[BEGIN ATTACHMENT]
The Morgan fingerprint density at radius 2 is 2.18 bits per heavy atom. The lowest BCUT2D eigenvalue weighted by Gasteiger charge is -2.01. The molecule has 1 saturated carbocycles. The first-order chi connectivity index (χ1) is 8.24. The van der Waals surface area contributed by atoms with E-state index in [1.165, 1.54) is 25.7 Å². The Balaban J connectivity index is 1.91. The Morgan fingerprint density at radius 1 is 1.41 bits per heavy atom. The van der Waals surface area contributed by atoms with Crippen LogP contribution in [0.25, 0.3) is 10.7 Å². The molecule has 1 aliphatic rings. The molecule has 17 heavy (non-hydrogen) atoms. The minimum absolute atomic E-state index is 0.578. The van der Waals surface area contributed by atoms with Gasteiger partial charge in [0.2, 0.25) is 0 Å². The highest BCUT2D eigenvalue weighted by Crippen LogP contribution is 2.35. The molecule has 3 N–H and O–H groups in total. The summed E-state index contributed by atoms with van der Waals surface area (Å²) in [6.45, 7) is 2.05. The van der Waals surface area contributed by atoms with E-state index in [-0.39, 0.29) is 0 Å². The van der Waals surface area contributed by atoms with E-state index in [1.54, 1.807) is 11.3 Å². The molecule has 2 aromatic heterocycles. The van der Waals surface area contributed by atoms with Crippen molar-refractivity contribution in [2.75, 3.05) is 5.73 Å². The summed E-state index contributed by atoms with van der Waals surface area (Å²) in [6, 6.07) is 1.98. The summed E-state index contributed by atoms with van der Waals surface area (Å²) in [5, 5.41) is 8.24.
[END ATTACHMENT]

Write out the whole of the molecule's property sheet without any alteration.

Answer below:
The Morgan fingerprint density at radius 2 is 2.18 bits per heavy atom. The lowest BCUT2D eigenvalue weighted by Gasteiger charge is -2.01. The molecule has 1 saturated carbocycles. The first-order chi connectivity index (χ1) is 8.24. The van der Waals surface area contributed by atoms with E-state index in [1.165, 1.54) is 25.7 Å². The Balaban J connectivity index is 1.91. The Morgan fingerprint density at radius 1 is 1.41 bits per heavy atom. The van der Waals surface area contributed by atoms with Crippen LogP contribution in [0.25, 0.3) is 10.7 Å². The molecule has 1 aliphatic rings. The molecule has 17 heavy (non-hydrogen) atoms. The minimum absolute atomic E-state index is 0.578. The van der Waals surface area contributed by atoms with Gasteiger partial charge in [0.2, 0.25) is 0 Å². The highest BCUT2D eigenvalue weighted by Crippen LogP contribution is 2.35. The molecule has 3 N–H and O–H groups in total. The summed E-state index contributed by atoms with van der Waals surface area (Å²) in [6.45, 7) is 2.05. The van der Waals surface area contributed by atoms with E-state index in [-0.39, 0.29) is 0 Å². The van der Waals surface area contributed by atoms with E-state index in [1.54, 1.807) is 11.3 Å². The molecule has 2 aromatic heterocycles. The van der Waals surface area contributed by atoms with Crippen molar-refractivity contribution in [2.75, 3.05) is 5.73 Å². The summed E-state index contributed by atoms with van der Waals surface area (Å²) in [6, 6.07) is 1.98. The summed E-state index contributed by atoms with van der Waals surface area (Å²) in [5, 5.41) is 8.24.